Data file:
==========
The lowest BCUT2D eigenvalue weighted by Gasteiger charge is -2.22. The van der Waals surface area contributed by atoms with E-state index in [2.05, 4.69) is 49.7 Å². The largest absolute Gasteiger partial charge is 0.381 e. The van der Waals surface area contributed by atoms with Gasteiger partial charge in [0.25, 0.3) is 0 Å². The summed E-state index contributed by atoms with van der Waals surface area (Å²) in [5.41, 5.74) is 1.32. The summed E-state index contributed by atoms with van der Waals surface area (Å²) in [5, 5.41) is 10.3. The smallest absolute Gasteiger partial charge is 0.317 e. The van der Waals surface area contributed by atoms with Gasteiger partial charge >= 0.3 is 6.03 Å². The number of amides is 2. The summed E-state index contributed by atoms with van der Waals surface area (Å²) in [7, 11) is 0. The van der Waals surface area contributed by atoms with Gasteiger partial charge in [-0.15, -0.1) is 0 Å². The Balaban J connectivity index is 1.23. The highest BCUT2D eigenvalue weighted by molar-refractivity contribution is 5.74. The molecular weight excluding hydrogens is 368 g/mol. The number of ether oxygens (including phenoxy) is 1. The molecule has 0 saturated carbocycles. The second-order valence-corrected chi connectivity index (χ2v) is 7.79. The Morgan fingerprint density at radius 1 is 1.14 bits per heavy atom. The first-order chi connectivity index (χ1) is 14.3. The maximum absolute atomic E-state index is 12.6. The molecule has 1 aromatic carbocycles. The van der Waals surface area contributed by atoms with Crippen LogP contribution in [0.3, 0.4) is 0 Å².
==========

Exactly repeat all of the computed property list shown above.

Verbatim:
The lowest BCUT2D eigenvalue weighted by Gasteiger charge is -2.22. The van der Waals surface area contributed by atoms with E-state index in [2.05, 4.69) is 49.7 Å². The largest absolute Gasteiger partial charge is 0.381 e. The van der Waals surface area contributed by atoms with Gasteiger partial charge in [0.25, 0.3) is 0 Å². The summed E-state index contributed by atoms with van der Waals surface area (Å²) in [5.41, 5.74) is 1.32. The summed E-state index contributed by atoms with van der Waals surface area (Å²) in [5, 5.41) is 10.3. The smallest absolute Gasteiger partial charge is 0.317 e. The van der Waals surface area contributed by atoms with Gasteiger partial charge >= 0.3 is 6.03 Å². The number of amides is 2. The summed E-state index contributed by atoms with van der Waals surface area (Å²) in [7, 11) is 0. The van der Waals surface area contributed by atoms with Gasteiger partial charge in [-0.15, -0.1) is 0 Å². The Balaban J connectivity index is 1.23. The highest BCUT2D eigenvalue weighted by molar-refractivity contribution is 5.74. The molecular weight excluding hydrogens is 368 g/mol. The number of ether oxygens (including phenoxy) is 1. The molecule has 0 saturated carbocycles. The second-order valence-corrected chi connectivity index (χ2v) is 7.79. The Morgan fingerprint density at radius 1 is 1.14 bits per heavy atom. The first-order chi connectivity index (χ1) is 14.3. The maximum absolute atomic E-state index is 12.6. The molecule has 1 aromatic carbocycles. The van der Waals surface area contributed by atoms with Crippen LogP contribution in [0.3, 0.4) is 0 Å².